NOW is our chance. The Chinese seem to be making exactly the mistake we made - their up-and-coming leaders are career politicians, born-and-raised to rule. At the same time, their population boom will be shifting from a worker-heavy populace to a retiree-heavy populace, causing exactly the economic problems we're having now with all the Baby Boomers retiring.

            We get one chance to get back on top. We need a government that responds to us, one that works quickly and efficiently for the benefit of everyone.

            If anybody knows of any good candidates, speak up. I do not want a lawyer to represent me. I do not want a manager to represent me. I want an engineer, a man (or woman) who solves problems, because we have a lot of problems that need solving.

            • Re:Tea (Score:4, Funny)

              by blue_teeth ( 83171 ) on Thursday May 17, 2012 @11:51PM (#40037487)
              A country full of lawyers - litigation is rampant

              A country full of doctors - disease is rampant

              A country full of engineers - solutions are rampant

            • Re:Tea (Score:5, Insightful)

              by phantomfive ( 622387 ) on Friday May 18, 2012 @12:34AM (#40037729) Journal

              NOW is our chance. The Chinese seem to be making exactly the mistake we made - their up-and-coming leaders are career politicians, born-and-raised to rule.

              Our chance to do what? Become the world's largest economy? Get the world's largest army? Bring indoor plumbing and electricity to 99% of the population? Because we're 'winning' in all those things.

              China is growing quickly, but it's because they have a lot of room to grow. Once you have a developed economy, it's hard to wring the same kind of growth out of it, because you're a lot closer to your potential.

      • Re:Tea (Score:4, Interesting)

        by PopeRatzo ( 965947 ) on Thursday May 17, 2012 @05:28PM (#40033971) Journal

        if he can get at least some good tech/engineer representation in that parliament of whores that we call Congress, it's win-win as far as I'm concerned.

        "Good tech/engineer representation" doesn't gain us any benefit at all, especially any benefit in regards to technology or engineering.

        We've had technocrats before. They underwhelm as leaders. What we need is principled, decent people who are capable of listening and leading. Government is not like business. It is not like engineering. It is not like programming.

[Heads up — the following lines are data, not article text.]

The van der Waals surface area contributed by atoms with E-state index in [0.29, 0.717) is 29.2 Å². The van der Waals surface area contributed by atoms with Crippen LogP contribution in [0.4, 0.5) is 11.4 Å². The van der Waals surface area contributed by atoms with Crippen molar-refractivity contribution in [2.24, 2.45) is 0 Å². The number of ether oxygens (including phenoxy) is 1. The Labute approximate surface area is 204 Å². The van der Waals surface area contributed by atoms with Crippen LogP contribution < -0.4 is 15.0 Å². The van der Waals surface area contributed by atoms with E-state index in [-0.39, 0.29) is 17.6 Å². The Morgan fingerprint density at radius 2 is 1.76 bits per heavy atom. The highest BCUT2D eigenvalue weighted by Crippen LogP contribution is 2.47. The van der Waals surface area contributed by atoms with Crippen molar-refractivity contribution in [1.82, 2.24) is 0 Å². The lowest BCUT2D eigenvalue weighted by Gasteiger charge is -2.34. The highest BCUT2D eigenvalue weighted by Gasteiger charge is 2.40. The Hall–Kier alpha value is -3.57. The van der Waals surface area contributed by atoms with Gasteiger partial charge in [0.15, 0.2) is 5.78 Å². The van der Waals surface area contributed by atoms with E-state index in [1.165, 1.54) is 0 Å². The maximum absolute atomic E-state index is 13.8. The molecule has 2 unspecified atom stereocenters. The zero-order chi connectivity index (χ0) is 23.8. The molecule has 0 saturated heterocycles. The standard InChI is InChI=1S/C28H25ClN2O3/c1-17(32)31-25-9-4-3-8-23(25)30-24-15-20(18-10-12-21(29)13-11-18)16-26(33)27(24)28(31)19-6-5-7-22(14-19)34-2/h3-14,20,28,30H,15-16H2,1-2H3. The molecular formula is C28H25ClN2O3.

It's really quite a quandary, but what we really don't need is anyone who wants to be elected to anything. It's kind of like owning a gun. Anyone who wants to own a gun is the last person who should have one. Anyone who wants political power is the last person who should have it.

        What we need is campaign finance reform. Strict and absolute limits not only on how much money can be donated to a campaign, but how much money can be SPENT on a campaign. It seems like the best way to keep the people who want political power from getting it, and giving us the best chance of being represented by people we can trust.

        We've managed to pervert the founders' intentions by using their own words against them. First amendment, second amendment, practically right on down the line. It's almost as bad as basing your current behavior on standards set by Iron Age politicians and clerics who didn't even know the Earth was round.

        I'd rather see Congress made up of 435 people picked at random from the phone book than the current system we have, which has been designed for maximum corruption. The only think more pathetic than the people who are currently in power is the notion of an MIT engineer tea partier. Does anyone believe the current crop of tea party freshmen congress people signing off on the latest ALEC-written legislation is anything like a solution?

        • Re:Tea (Score:5, Insightful)

          by Tanktalus ( 794810 ) on Thursday May 17, 2012 @05:46PM (#40034267) Journal

          I'd at least like to have someone in government that understood the difference between statistics, studies, and facts. That won't get enraged over Dihydrogen Monoxide. Or will ask questions when presented with "studies" about EMF emitted by power lines, and compare them to all other sources of EMF. Or will stop second-guessing actual experts in a field when it comes to cost analysis. (Looking to trim 5-10% is one thing, but decrying it by an order of magnitude?)